Several Schools Adjust Their Curriculums
Dean Larry Kramer is quoted about Stanford Law School 's curricular reform in The National Law Journal:
"We are concentrating our energies on the second and third years, where we know we are failing the students," said Stanford Law School Dean Larry Kramer. "It seems to us a mistake to fix the one part that's not really broken. The first year does a great job teaching students the core skill of thinking like a lawyer."
Currently, Stanford is in the process of rolling out joint-degree programs and 12 cross-disciplinary courses, allowing law students to pursue joint degrees and take classes outside the law school.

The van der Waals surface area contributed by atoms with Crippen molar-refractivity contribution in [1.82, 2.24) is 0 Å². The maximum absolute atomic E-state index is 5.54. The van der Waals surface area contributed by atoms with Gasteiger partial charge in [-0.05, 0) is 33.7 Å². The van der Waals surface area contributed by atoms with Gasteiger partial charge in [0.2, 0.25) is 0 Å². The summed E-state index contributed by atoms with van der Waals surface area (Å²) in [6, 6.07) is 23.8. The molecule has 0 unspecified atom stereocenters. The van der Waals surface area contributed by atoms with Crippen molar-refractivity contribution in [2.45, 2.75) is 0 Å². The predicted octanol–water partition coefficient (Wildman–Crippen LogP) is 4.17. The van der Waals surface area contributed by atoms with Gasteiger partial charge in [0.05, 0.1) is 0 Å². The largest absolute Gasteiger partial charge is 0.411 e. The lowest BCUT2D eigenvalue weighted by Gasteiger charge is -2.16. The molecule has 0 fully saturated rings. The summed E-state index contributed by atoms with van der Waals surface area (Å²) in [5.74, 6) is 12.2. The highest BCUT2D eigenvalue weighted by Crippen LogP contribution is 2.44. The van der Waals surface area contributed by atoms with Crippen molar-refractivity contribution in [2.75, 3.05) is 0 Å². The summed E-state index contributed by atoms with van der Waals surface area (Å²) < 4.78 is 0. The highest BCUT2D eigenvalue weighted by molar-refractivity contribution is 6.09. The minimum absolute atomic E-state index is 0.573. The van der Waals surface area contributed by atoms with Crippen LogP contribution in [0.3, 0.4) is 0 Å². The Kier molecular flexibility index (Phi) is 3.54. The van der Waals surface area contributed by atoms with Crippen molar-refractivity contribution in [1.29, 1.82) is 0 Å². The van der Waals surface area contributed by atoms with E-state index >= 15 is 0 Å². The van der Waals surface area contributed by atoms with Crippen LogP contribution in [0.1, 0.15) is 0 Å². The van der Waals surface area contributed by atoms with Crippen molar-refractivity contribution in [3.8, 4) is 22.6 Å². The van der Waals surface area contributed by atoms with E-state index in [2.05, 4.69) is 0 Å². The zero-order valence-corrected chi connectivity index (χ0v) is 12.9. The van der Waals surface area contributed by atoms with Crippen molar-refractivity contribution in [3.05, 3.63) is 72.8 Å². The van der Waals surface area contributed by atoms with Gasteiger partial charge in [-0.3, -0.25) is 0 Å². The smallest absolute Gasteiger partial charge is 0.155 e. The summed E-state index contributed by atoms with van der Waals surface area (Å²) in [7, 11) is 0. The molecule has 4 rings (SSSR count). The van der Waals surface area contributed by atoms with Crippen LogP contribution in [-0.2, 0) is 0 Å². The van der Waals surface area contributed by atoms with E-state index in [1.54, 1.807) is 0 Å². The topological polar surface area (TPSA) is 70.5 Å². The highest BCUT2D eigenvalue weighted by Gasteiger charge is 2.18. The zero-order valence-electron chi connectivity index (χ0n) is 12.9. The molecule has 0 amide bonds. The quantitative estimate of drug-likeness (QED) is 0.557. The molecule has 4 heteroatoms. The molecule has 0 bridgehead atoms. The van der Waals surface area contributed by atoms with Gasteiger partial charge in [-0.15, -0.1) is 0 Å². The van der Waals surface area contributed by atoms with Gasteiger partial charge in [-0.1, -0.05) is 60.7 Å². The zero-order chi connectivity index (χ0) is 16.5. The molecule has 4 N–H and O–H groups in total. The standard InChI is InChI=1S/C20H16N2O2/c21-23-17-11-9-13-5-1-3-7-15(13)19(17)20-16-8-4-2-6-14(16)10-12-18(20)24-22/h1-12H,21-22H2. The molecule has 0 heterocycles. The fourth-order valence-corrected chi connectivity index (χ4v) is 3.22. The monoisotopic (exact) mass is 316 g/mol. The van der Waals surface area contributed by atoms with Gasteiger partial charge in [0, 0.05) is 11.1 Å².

Stanford also is working to create more multidisciplinary, team-oriented, problem-solving courses, such as a new expert witness course launched this year with students from the sciences, or the new clinical course that combines law students with medical students to address patients' full needs in both domains.
Kramer believes that law schools need to focus their curriculums on areas where they are failing students, such as critical lawyering skills, problem-solving skills, how to think like clients and understand what they do as well as the law that regulates it, how to work in teams, and "how to take the concepts and methods we teach in classes and use them in a messy real world context."